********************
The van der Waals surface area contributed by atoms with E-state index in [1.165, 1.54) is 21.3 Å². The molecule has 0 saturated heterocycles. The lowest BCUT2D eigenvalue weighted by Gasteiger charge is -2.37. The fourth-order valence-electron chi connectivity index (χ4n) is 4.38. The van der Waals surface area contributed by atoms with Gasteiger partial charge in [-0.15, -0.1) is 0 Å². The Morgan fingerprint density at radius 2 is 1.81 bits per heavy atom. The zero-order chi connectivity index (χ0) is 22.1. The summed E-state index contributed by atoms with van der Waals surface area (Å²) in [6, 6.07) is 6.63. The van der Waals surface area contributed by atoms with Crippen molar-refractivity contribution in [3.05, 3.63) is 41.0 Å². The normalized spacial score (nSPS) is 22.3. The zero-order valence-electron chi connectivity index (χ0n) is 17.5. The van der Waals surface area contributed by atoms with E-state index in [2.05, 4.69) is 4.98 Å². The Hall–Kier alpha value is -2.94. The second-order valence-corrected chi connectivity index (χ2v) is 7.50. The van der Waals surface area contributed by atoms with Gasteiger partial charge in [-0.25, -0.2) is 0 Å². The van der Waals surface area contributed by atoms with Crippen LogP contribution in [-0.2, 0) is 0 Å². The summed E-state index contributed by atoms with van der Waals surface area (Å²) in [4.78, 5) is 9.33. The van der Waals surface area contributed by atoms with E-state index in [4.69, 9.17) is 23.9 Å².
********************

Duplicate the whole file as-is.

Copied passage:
The van der Waals surface area contributed by atoms with E-state index in [1.165, 1.54) is 21.3 Å². The molecule has 0 saturated heterocycles. The lowest BCUT2D eigenvalue weighted by Gasteiger charge is -2.37. The fourth-order valence-electron chi connectivity index (χ4n) is 4.38. The van der Waals surface area contributed by atoms with Gasteiger partial charge in [-0.15, -0.1) is 0 Å². The Morgan fingerprint density at radius 2 is 1.81 bits per heavy atom. The zero-order chi connectivity index (χ0) is 22.1. The summed E-state index contributed by atoms with van der Waals surface area (Å²) in [6, 6.07) is 6.63. The van der Waals surface area contributed by atoms with Crippen molar-refractivity contribution in [3.05, 3.63) is 41.0 Å². The normalized spacial score (nSPS) is 22.3. The zero-order valence-electron chi connectivity index (χ0n) is 17.5. The van der Waals surface area contributed by atoms with E-state index in [2.05, 4.69) is 4.98 Å². The Hall–Kier alpha value is -2.94. The second-order valence-corrected chi connectivity index (χ2v) is 7.50. The van der Waals surface area contributed by atoms with Gasteiger partial charge in [-0.25, -0.2) is 0 Å². The van der Waals surface area contributed by atoms with Crippen LogP contribution in [-0.2, 0) is 0 Å². The summed E-state index contributed by atoms with van der Waals surface area (Å²) in [4.78, 5) is 9.33. The van der Waals surface area contributed by atoms with E-state index in [4.69, 9.17) is 23.9 Å².